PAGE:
"Teaching is, first, listening. In my collaboration with H.D. Hunter, and observation of his facilitation of student workshops ranging from 10-60 students at a time, I have witnessed the kind of open heart, unconditional listening that leaves me in awe and students with the feeling that their ideas are worth exploring, that their words are worth saying. H.D. Hunter possesses the kind of focus and energy it requires to walk in and out of the worlds students create, offering perspective that grows writing, and writers. I, myself, have come out of his workshops, intended for my students, with pages of my own drafted ideas, effervescent with an impulse to write. H.D. Hunter makes it all look effortless—it’s just who he is."
"When I ask students to reflect on their freshman year, author H.D. Hunter’s class visit always tops the list. Mr. Hunter has been joining my class for the past four years. In less than an hour, he is able to create real relationships with students. He is charismatic, thoughtful, and humble. Mr. Hunter’s commitment to creating authentic experiences for young people is like nothing I’ve seen in my fifteen years of teaching. He is a true asset to the education world."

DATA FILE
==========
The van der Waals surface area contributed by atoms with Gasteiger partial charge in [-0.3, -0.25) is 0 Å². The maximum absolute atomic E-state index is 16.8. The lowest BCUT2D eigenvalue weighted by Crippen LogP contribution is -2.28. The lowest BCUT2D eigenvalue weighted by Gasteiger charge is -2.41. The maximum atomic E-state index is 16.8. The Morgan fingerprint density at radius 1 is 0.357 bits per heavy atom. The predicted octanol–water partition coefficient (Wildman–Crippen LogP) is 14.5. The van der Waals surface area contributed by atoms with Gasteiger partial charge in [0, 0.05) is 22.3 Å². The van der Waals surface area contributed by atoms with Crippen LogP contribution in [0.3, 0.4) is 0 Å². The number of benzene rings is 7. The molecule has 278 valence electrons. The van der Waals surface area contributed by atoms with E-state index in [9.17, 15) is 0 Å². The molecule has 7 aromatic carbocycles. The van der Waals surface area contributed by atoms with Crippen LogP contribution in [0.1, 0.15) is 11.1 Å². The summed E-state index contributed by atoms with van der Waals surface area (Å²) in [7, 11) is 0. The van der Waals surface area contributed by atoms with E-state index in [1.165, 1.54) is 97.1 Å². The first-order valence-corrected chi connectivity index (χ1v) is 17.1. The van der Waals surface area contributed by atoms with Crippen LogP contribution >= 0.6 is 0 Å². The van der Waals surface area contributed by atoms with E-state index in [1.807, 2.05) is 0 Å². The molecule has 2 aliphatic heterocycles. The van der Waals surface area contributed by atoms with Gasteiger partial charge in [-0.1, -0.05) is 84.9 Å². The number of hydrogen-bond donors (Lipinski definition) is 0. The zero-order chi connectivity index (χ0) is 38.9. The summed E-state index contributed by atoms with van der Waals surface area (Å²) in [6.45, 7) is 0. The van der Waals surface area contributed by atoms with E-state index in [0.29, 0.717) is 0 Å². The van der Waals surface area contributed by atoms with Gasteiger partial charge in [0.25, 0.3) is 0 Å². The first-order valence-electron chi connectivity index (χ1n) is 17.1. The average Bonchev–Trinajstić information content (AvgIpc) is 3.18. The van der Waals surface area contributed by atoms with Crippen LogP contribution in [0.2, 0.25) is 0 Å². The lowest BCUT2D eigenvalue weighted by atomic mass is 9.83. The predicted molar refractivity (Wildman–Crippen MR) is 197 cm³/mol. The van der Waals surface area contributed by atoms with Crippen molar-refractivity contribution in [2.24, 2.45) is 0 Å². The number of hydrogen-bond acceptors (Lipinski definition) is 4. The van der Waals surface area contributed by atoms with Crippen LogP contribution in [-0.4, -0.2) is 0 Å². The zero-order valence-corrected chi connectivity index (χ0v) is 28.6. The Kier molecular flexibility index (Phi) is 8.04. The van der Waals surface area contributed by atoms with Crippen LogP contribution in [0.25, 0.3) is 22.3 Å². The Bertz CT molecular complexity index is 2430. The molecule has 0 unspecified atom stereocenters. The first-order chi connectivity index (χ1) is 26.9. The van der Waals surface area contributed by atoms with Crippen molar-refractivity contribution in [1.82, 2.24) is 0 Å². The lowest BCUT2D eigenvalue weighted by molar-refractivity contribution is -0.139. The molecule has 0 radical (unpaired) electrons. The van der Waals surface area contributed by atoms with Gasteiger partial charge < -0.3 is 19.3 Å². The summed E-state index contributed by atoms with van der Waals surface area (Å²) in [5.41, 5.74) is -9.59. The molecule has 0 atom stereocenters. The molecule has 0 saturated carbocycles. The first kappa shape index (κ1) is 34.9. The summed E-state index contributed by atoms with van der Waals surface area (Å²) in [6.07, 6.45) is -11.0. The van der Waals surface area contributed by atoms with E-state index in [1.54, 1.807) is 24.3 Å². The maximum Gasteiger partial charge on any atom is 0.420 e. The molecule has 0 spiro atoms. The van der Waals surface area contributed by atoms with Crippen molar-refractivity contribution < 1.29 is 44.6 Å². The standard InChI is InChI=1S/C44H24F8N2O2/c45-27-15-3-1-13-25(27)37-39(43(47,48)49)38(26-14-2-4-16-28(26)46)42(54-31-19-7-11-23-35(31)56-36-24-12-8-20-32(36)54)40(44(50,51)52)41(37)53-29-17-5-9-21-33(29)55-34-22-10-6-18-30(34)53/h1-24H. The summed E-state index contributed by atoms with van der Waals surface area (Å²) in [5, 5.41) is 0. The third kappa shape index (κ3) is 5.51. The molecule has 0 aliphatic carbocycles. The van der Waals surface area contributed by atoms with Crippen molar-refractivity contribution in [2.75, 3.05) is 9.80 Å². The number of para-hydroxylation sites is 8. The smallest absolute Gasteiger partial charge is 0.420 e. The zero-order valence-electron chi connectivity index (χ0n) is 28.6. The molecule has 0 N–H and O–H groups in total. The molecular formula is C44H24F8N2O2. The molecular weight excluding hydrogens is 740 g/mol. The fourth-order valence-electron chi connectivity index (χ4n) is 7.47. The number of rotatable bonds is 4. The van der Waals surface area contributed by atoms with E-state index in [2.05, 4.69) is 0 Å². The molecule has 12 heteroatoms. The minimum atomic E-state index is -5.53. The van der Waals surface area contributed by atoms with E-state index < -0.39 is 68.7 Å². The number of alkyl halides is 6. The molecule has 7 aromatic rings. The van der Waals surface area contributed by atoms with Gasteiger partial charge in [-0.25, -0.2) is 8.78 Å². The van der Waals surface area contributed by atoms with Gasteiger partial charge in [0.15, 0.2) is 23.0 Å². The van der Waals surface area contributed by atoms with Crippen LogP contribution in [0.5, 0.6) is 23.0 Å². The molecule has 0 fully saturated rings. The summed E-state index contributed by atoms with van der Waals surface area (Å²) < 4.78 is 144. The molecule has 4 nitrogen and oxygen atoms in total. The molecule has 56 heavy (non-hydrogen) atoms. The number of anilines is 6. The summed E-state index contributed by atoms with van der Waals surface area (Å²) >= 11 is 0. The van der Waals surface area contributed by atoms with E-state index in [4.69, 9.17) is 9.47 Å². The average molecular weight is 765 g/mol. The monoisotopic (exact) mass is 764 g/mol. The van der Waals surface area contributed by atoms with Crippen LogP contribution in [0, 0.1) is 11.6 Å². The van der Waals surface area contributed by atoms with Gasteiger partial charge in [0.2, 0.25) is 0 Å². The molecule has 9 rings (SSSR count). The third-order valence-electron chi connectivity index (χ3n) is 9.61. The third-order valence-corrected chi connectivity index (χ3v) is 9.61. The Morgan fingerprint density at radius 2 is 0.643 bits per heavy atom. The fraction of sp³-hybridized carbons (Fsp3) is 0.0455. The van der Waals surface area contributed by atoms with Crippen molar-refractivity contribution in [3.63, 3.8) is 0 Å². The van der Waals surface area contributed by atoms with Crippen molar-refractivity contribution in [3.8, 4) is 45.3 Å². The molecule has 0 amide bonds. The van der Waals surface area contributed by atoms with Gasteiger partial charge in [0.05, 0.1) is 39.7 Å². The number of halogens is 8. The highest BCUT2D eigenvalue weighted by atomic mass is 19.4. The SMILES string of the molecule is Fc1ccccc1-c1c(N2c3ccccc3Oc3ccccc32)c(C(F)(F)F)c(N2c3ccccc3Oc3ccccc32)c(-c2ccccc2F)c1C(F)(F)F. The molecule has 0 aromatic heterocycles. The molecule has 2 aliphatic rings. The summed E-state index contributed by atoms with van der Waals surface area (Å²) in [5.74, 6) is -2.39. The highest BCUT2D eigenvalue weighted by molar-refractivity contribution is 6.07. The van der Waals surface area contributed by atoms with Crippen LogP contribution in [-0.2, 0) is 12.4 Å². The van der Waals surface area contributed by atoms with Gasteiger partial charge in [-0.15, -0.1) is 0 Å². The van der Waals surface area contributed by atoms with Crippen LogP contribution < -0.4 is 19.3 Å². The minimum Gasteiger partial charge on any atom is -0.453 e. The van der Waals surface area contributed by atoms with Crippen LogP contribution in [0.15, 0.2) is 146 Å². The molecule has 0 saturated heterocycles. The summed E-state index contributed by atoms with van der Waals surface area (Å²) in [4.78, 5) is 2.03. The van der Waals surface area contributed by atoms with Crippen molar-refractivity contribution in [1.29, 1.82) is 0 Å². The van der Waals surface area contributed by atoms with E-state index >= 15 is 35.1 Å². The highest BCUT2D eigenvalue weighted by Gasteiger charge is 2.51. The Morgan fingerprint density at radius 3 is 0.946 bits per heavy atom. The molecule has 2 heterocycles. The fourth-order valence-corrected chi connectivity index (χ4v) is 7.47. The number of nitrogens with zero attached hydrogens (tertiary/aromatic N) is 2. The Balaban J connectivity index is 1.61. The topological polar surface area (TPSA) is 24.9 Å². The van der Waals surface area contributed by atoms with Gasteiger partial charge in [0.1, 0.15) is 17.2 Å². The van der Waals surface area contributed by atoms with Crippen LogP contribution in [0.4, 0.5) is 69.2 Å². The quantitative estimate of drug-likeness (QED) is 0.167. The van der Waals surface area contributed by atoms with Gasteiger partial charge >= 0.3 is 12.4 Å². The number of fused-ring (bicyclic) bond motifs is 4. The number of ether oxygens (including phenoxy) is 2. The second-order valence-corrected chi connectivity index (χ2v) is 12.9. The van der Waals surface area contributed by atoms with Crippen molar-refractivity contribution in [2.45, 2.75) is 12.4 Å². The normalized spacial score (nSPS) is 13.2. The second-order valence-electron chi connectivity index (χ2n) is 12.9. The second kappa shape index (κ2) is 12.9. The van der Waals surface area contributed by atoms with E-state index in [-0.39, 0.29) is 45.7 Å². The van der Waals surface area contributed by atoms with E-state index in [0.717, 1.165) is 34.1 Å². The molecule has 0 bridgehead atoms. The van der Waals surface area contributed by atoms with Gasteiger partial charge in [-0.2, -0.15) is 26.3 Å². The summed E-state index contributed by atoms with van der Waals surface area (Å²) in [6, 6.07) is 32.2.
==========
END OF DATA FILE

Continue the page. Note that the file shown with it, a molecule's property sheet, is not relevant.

"It was a pleasure to co-plan a writer in residence experience for our high school students with Hugh Hunter. He has a natural ability to connect with students and they are drawn to his genuine, down to earth demeanor. Students were most struck by Hugh's willingness to share vulnerable aspects of his life and writing experience in the keynote address playlist of videos that he compiled prior to our virtual visit. Hugh led a highly engaging workshop for all levels of English 11 centered around the idea of sampling. He drew them in by first examining this concept with music and then applying it to literature and eventually trying out some sampling with their own creative writing. Every single student was engaged because Hugh gave them a starting point and encouraged them to draw on concepts in stories that intrigue them in order to remix it and put their own spin on it. Hugh even went the extra mile to host an IG Live Q&A session after our workshop experience to respond to student inquiries. Students keep talking about H.D. Hunter's visit—it was truly a highlight of the year and we can't wait to work with him again in the future!"
"H.D. has provided in-depth insight on the creation, development and intentional voice when writing speculative YA and how it shifts with audience in a manner that is tangible and digestible, creating a framework for the worldbuilding that touches the intended readers. He has been able to broaden my perception for my own works of fiction and speculative poetry."